Corporate secrecy in governance is affecting economy, says Osinbajo
• ‘FG lost N1.6tr to non-remittance of funds by agencies’
• ‘NNPC in N3.1 trillion deficit’
Vice President Yemi Osinbajo has said that Nigeria is still grappling with the negative effect of the use of secrecy by officials in running the affairs of government. He said lack of transparency in the case of the award of OPL 245 to Malabu Oil and Gas Ltd in 1998 was still fresh in the minds of many.
Osinbajo spoke yesterday in Jakarta, Indonesia, at a conference on beneficial ownership organised by the Extractive Industries Transparency Initiative (EITI).
The Vice President said the negative effect of how government officials awarded juicy contracts in the extractive industry, such as the incident of the Malabo Oil and Gas contract, is still a subject of criminal and civil proceedings.
He said: “It is not inconceivable that as we are busy trying to break down the walls of corporate secrecy, they are also busy erecting new ones. So, we have no illusion that they will not devise grand schemes to game the system. In fact, they will try.
“Our task is to make it more difficult for them to hide or disguise the identities of real owners of companies to the detriment of the larger society. As with freedom, the price of openness will always be eternal vigilance.”
He said while governments and citizens stand to benefit from increased revenues, better law enforcement in this area should improve citizens’ welfare as a result of more ownership transparency.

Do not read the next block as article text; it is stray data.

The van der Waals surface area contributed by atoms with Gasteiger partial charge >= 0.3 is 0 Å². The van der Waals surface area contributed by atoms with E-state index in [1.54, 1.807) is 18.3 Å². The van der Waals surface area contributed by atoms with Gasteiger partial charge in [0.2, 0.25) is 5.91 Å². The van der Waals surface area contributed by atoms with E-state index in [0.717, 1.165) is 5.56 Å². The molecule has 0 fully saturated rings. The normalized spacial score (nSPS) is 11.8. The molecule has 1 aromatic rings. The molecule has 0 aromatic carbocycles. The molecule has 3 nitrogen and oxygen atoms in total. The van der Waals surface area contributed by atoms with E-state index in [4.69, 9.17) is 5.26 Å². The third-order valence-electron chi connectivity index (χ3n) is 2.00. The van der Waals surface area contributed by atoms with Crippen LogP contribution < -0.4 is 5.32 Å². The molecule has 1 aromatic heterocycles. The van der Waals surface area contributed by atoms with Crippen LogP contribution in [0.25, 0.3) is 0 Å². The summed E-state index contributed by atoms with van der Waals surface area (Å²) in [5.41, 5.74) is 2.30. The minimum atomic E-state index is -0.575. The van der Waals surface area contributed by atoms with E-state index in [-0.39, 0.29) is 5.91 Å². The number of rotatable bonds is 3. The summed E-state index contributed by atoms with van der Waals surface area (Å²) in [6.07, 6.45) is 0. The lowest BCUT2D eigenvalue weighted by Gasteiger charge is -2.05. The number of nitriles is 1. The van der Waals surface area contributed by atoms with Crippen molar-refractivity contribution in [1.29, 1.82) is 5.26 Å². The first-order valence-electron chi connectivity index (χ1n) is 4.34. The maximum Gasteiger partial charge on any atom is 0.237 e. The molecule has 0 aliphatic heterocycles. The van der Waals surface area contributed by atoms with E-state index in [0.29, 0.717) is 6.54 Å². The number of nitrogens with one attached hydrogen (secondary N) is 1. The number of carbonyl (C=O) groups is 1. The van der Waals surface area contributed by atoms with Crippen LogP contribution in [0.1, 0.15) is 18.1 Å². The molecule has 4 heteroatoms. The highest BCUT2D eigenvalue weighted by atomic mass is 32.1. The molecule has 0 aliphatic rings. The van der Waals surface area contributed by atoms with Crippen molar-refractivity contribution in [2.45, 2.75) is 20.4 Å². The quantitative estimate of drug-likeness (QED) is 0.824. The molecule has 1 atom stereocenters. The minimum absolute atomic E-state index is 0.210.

Osinbajo also said hidden corporate ownership poses real and present danger to most countries, especially the developing ones such as Nigeria.
The Vice President commended the United Kingdom, Norway, Netherlands and Denmark for leading the way in establishing public registers of the real, human owners of companies in their countries.
In another development, the Senate has said that the Federal Government lost N1.695 trillion between 2012 and 2016 because of the failure of revenue-generating agencies to remit generated funds to the national treasury.
The upper chamber also said that it had found out that the Nigerian National Petroleum Corporation (NNPC) operated a deficit account to the tune of N3.1 trillion within the period.
These revelations were contained in the report of the Senate ad-hoc committee that investigated the alleged abuse and non-remittance of funds by some revenue-generating agencies.
The report of the Solomon Olamilekan-led committee, received and slated for debate this week, showed that 26 agencies generated N21.9 trillion within the four years period.
According to the report, the Central Bank of Nigeria (CBN) generated the highest revenue of N3.09 trillion.It also showed that the same CBN failed to remit N1.716 billion to the Consolidated Revenue Fund of the Federation within the period.
The Nigeria Customs Service which generated N335.8 billion failed to remit N83.96 billion which amounted to 25 per cent of what it generated.
The report also stated that while the Federal Inland Revenue Service (FIRS) generated N445.54 billion but could not remit N33.83 billion, the Nigeria Ports Authority (NPA), which raised N789.02 trillion, failed to remit N86.636 trillion to the national treasury.
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